The Natural Resource Governance Institute (NRGI) has released its latest resource governance index (RGI), assessing the governance of the extractive sector in 81 resource-rich countries.
Commenting on the index, Eddie Rich, Deputy Head of the EITI said:
“The Resource Governance Index is an important tool for assessing how well the sector is governed in each country. It complements and will strengthen the work of the EITI in the 52 countries now implementing the Standard. The EITI standard addresses a number of the recommendations highlighted in NRGI’s RGI report, including project level reporting and beneficial ownership disclosure.”
The RGI on EITI countries
EITI countries have fared relatively well in the latest index. Norway and the United Kingdom are both in the top “good” performance category. Notable EITI highlights amongst middle income countries include Colombia, Indonesia, Ghana, Mongolia and Peru, achieving “satisfactory” in their overall rating. Burkina Faso is the highest placed country among the low-income countries studied, with its mining sector ranked 20th overall. Ghana, Mongolia and Peru have all also recently been through the EITI’s Validation process which assesses in more detail some of the issues highlighted in the RGI. Norway and Burkina Faso are currently being assessed.
The index measures the extent and quality of disclosures across all of the main policy aspects of extractive resource management. Three types of disclosures are identified as being of particular importance:
- Revenue - payments made to governments;
- Ownership - the identities of individuals who personally benefit from companies with which the government does business;
- Contracts - the deals governments and companies strike.
This information is crucial for citizens, journalists and parliamentarians to know if their country is getting a good deal from its resources.
The index found that revenue disclosures were generally good in EITI countries. It concludes that the “EITI has led the way internationally on company payment transparency – but countries still have work to do to advance project-level transparency”. The EITI reaffirmed its commitment to project-level reporting earlier this year and several countries, including Indonesia, are already publishing project-level data.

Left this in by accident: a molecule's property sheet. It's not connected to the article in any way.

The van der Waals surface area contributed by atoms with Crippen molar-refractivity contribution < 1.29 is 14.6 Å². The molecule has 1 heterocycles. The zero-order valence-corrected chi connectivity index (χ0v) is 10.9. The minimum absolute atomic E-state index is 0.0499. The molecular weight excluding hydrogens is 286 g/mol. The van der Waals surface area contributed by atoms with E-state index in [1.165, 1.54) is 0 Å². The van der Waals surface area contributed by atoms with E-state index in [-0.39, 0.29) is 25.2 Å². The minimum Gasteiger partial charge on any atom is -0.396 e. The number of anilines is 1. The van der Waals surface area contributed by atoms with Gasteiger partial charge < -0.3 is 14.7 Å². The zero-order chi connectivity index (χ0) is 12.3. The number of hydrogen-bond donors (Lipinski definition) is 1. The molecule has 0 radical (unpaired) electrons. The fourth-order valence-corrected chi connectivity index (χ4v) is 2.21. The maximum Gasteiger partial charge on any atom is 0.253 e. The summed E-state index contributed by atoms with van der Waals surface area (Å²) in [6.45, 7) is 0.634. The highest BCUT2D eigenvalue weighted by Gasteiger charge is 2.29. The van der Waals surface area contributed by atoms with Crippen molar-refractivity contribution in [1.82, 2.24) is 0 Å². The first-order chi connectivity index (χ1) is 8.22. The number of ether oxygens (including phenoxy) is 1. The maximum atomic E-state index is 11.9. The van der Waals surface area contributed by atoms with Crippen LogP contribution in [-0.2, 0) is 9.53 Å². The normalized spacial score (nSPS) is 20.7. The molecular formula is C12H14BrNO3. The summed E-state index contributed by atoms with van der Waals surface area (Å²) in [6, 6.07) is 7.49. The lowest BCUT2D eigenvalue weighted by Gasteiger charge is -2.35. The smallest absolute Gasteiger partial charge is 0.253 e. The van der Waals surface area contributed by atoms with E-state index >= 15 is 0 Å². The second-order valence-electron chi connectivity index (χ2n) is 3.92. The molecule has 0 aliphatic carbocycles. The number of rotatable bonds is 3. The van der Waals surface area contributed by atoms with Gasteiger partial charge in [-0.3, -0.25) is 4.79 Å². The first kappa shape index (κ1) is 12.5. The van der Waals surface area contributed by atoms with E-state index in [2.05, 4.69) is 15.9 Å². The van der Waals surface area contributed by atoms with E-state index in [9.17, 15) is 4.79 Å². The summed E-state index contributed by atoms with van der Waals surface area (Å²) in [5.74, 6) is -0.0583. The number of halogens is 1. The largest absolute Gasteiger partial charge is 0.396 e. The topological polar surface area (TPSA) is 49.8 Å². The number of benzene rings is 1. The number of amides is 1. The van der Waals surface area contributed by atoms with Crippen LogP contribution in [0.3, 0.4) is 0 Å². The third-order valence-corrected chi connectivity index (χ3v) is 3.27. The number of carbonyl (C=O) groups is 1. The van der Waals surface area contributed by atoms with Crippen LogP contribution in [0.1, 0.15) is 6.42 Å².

The index highlights the importance of ownership transparency and measures two such disclosures: reporting of government officials’ financial assets in companies and disclosures of the identities of “beneficial owners” of companies. Only 11 of the index’s 89 assessments show that officials publish this information comprehensively and publicly. However, most countries “often due to the EITI’s ground-breaking beneficial ownership requirements” plan to require public disclosure of ownership.
Citizens should know the terms on which extraction occurs in their country; these terms are documented in contract and licence agreements. The EITI requires countries to publish their policy on contract transparency and encourages the publication of mining, oil and gas contracts. The index results show that contract disclosure rules are most common in sub-Saharan Africa and least common in Eurasia, Western Europe and North America. NRGI recently published report ‘Past the tipping point? Contract disclosure within the EITI’ which found that 29 EITI countries have disclosed at least some contracts and agreements.
Recommendations: strengthening global norms and institutions
The index results point to a number of common challenges and lists six recommendations. All are relevant to the EITI’s mission, but number five – to strengthen global norms and institutions - speaks directly to the EITI. Parts of the EITI Standard have helped to establish global norms, such as revenue transparency. Other areas, such as contract transparency, are increasingly an expectation through the EITI dialogue, requirements and practice.
The full report contains rich information at the country level on various aspects of progress in resource rich countries which can complement the EITI reports, validations and other analytical frameworks.
See also: blog on Transparency International’s Corruption Perception Index, for a discussion on how indexes, for all their faults, are powerful communication tools for highlighting issues and kick-starting policy discussions.